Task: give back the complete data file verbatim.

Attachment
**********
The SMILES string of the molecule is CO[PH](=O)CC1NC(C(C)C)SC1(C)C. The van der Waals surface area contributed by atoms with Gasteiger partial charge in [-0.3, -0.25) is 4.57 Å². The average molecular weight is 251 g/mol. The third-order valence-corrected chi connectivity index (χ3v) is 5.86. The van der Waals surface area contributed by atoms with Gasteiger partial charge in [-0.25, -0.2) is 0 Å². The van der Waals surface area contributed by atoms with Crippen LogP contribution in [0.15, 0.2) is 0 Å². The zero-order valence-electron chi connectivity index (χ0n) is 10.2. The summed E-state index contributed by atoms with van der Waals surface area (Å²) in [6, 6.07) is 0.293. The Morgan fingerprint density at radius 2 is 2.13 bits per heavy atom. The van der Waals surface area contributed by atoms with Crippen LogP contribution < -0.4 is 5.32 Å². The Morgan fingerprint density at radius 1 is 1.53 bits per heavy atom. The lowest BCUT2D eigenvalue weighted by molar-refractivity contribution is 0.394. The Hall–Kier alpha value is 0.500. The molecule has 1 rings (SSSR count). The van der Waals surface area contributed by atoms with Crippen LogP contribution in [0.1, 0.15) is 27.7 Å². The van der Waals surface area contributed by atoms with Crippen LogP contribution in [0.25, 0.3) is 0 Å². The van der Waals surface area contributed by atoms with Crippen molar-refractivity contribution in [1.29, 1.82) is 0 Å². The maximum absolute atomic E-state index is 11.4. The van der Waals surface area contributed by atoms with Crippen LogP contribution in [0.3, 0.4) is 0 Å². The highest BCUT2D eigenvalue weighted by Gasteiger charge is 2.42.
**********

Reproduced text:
The SMILES string of the molecule is CO[PH](=O)CC1NC(C(C)C)SC1(C)C. The van der Waals surface area contributed by atoms with Gasteiger partial charge in [-0.3, -0.25) is 4.57 Å². The average molecular weight is 251 g/mol. The third-order valence-corrected chi connectivity index (χ3v) is 5.86. The van der Waals surface area contributed by atoms with Gasteiger partial charge in [-0.25, -0.2) is 0 Å². The van der Waals surface area contributed by atoms with Crippen LogP contribution in [0.15, 0.2) is 0 Å². The zero-order valence-electron chi connectivity index (χ0n) is 10.2. The summed E-state index contributed by atoms with van der Waals surface area (Å²) in [6, 6.07) is 0.293. The Morgan fingerprint density at radius 2 is 2.13 bits per heavy atom. The van der Waals surface area contributed by atoms with Crippen LogP contribution < -0.4 is 5.32 Å². The Morgan fingerprint density at radius 1 is 1.53 bits per heavy atom. The lowest BCUT2D eigenvalue weighted by molar-refractivity contribution is 0.394. The Hall–Kier alpha value is 0.500. The molecule has 1 rings (SSSR count). The van der Waals surface area contributed by atoms with Crippen LogP contribution in [0.1, 0.15) is 27.7 Å². The van der Waals surface area contributed by atoms with Crippen LogP contribution in [0.25, 0.3) is 0 Å². The van der Waals surface area contributed by atoms with Crippen molar-refractivity contribution in [1.29, 1.82) is 0 Å². The maximum absolute atomic E-state index is 11.4. The van der Waals surface area contributed by atoms with Crippen LogP contribution in [0.3, 0.4) is 0 Å². The highest BCUT2D eigenvalue weighted by Gasteiger charge is 2.42.